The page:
Former deputy ag secretary Kathleen Merrigan highlights the top non-farm-bill issues that are currently impacting agriculture.
Asked why she had recently left her job as deputy secretary of the U.S. Department of Agriculture after four years, Kathleen Merrigan noted that she was just one of many deputy secretaries who had left the administration recently. "Why?" she asked. "Because it’s a hard job."
By contrast, Merrigan appeared to enjoy standing in front of a welcoming audience and giving her keynote address at Crop Life’s 2013 National Policy Conference. She was asked to discuss the top political issues–excluding the farm bill—that currently impact agriculture.
Here’s her top 10:
1. Immigration Reform. We may be on the cusp of immigration reform, Merrigan said, noting an immigration bill was passed out of committee yesterday. She not only heard from many people about the need for immigration reform, but she also saw the need herself on a recent trip throughout her home state of Massachusetts.
2. Tax Reform. Sen. Max Baucus (D-Mont.), who recently announced that he will retire in 2014, wants to pass a tax reform bill before he leaves office. In the meantime, she said, the public appears to be irritated by large companies, such as Apple, avoiding U.S. taxes by managing their finances through other countries. "All this adds up to a lot of energy in this space."
Merrigan, who also worked on Capitol Hill, said agriculture might be able to secure a new approach to estate taxes. She noted that any startup farmer coming from other industries will need a lot of capital. She held out the possibility of treating "sweat equity" differently for estate tax purposes.
3. Food safety. FDA’s pending food safety regulations are "big" and likely to change agriculture "more than you might imagine." But Merrigan, who met with FDA officials on the proposed regulations, indicated the proposal will likely be revised before its finalized. "My view has always been: no one gets a pass on food safety."
4. Foreign-Trade Agreements. Developing a free-trade agreement with the European Union will be tough, she said, but it could create big opportunities for U.S. producers. A trade agreement with the Trans-Pacific partnership, she said, is also within reach. This treaty could create a huge new market opportunity for certain fruits, vegetables, and nuts where U.S. producers don’t have decent access currently.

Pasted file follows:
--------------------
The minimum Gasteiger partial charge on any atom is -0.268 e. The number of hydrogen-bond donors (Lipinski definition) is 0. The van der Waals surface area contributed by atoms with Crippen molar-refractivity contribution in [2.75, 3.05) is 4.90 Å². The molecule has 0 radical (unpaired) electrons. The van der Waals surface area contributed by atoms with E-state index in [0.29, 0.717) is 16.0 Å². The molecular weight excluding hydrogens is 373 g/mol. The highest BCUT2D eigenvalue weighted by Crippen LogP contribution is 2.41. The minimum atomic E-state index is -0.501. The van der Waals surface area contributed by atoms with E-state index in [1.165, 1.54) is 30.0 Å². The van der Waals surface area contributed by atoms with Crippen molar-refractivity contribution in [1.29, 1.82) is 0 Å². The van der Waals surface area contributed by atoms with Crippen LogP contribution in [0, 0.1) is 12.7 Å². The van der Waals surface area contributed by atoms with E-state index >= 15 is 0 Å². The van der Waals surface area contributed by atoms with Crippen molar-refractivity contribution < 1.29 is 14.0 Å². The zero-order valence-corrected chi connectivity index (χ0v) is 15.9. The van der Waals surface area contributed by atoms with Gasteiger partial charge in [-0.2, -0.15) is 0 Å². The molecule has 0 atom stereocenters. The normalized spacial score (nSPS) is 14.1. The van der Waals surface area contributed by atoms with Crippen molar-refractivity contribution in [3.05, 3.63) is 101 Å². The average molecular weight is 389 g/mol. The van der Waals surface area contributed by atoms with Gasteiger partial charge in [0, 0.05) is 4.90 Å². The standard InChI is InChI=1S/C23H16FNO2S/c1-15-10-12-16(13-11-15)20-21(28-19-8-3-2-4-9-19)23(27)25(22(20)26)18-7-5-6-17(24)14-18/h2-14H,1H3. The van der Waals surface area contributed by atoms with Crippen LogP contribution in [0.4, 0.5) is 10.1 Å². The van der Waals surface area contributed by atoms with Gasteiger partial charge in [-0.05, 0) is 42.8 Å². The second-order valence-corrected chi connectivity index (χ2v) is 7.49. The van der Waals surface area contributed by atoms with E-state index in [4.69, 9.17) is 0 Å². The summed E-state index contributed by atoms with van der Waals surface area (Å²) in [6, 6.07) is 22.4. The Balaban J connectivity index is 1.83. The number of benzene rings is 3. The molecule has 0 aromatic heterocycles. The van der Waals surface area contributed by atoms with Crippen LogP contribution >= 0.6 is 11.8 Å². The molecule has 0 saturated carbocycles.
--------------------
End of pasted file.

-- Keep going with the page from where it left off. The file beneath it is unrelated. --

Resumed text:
5. Fruits and vegetables. "We’re moving in the right direction," Merrigan said. "The MyPlate diagram is sleek and cool, easy to understand. The message is you need a half plate of fruits and vegetables. We’re seeing some drop off in obesity." She credits the First Lady for doing a great job taking on an intractable problem.
On a related note, Merrigan believes that producing fruits and vegetables for local markets is a great way for young people to get started in agriculture, especially since demand is growing. "You can do a high-value crop on small acreage and get a foothold in the market."
6. The Federal Budget. During her four years at USDA, she cut the department’s $150 billion budget by 15%. "Cutting is tough," she said, crediting her boss, Agriculture Secretary Tom Vilsack for being fearless in examining, challenging and cutting budget items. "There’s definitely money that can be squeezed out of the bureaucracy," she said.
But the budget-cutting process, she said, has moved into an even more difficult phase. Vilsack faces tough choices as he complies with sequestration requirements over the coming decade. "There are certain things you can’t cut," she said. USDA needs to battle fires through fire suppression, fund certain nutrition programs, and provide rental assistance.
Dealing with public perceptions is part of the difficulty. Merrigan spoke at dozens of colleges during her time at USDA. She’d give hand-held devices to the audiences and ask them questions to gauge the depth of their knowledge about agricultural issues. She’d ask the students to identify the biggest item in the USDA budget. Farm subsidies were the typical student response. When she told the audience the correct response was nutrition programs, "you could just feel the confusion in the room."
7. Certainty Programs. Merrigan believes that farmers who engage in state-of-the-art conservation should have some certainty that they won’t be regulated out of business. "If farming is done well, it’s the best thing for the environment," she said.
8. Eco-System Markets. There’s "a lot of good energy around the issue" of creating eco-system markets to reward farmers for conservation stewardship. Though a recent effort to create a market collapsed, Merrigan believes this initiative will expand in the future.
9. GMO labeling. Merrigan described this as a "sort of whack-a-mole" problem. USDA and FDA haven’t allowed organic producers to put "non-GMO" on labels, but support is growing in some states, such as Washington, to require labeling. She says people want a verdict and she doesn’t expect the issue to go away.
10. Aging of American farmers and transition on working lands. For every farmer under 35 years of age, we have 6 over the age of 65, Merrigan said. During her term of office, she met dairy farmers in their 80s who couldn’t figure out how to transition their operation, and young people who were in way over their heads. "This is a huge issue," she said.